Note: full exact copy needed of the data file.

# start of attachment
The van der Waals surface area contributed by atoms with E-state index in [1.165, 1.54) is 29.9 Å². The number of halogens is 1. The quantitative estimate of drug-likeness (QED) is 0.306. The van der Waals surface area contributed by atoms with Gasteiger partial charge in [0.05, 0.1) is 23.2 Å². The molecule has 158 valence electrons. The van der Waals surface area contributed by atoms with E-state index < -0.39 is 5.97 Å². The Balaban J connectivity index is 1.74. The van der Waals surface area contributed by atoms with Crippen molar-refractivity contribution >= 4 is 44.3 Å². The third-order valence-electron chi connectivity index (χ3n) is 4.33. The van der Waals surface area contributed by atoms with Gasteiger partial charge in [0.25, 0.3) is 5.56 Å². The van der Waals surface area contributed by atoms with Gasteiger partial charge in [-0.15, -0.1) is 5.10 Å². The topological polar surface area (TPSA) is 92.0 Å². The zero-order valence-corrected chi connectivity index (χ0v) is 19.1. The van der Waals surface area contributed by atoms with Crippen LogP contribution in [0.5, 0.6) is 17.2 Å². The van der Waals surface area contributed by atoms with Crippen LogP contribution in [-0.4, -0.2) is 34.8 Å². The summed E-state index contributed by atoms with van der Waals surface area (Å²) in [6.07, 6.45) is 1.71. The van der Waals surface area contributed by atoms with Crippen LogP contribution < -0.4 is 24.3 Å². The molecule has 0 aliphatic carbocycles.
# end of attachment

The van der Waals surface area contributed by atoms with E-state index in [1.165, 1.54) is 29.9 Å². The number of halogens is 1. The quantitative estimate of drug-likeness (QED) is 0.306. The van der Waals surface area contributed by atoms with Gasteiger partial charge in [0.05, 0.1) is 23.2 Å². The molecule has 158 valence electrons. The van der Waals surface area contributed by atoms with E-state index < -0.39 is 5.97 Å². The Balaban J connectivity index is 1.74. The van der Waals surface area contributed by atoms with Crippen molar-refractivity contribution >= 4 is 44.3 Å². The third-order valence-electron chi connectivity index (χ3n) is 4.33. The van der Waals surface area contributed by atoms with Gasteiger partial charge in [0.25, 0.3) is 5.56 Å². The van der Waals surface area contributed by atoms with Gasteiger partial charge in [-0.15, -0.1) is 5.10 Å². The topological polar surface area (TPSA) is 92.0 Å². The zero-order valence-corrected chi connectivity index (χ0v) is 19.1. The van der Waals surface area contributed by atoms with Crippen LogP contribution in [0.5, 0.6) is 17.2 Å². The van der Waals surface area contributed by atoms with Crippen LogP contribution in [-0.4, -0.2) is 34.8 Å². The summed E-state index contributed by atoms with van der Waals surface area (Å²) in [6.07, 6.45) is 1.71. The van der Waals surface area contributed by atoms with Crippen LogP contribution < -0.4 is 24.3 Å². The molecule has 0 aliphatic carbocycles.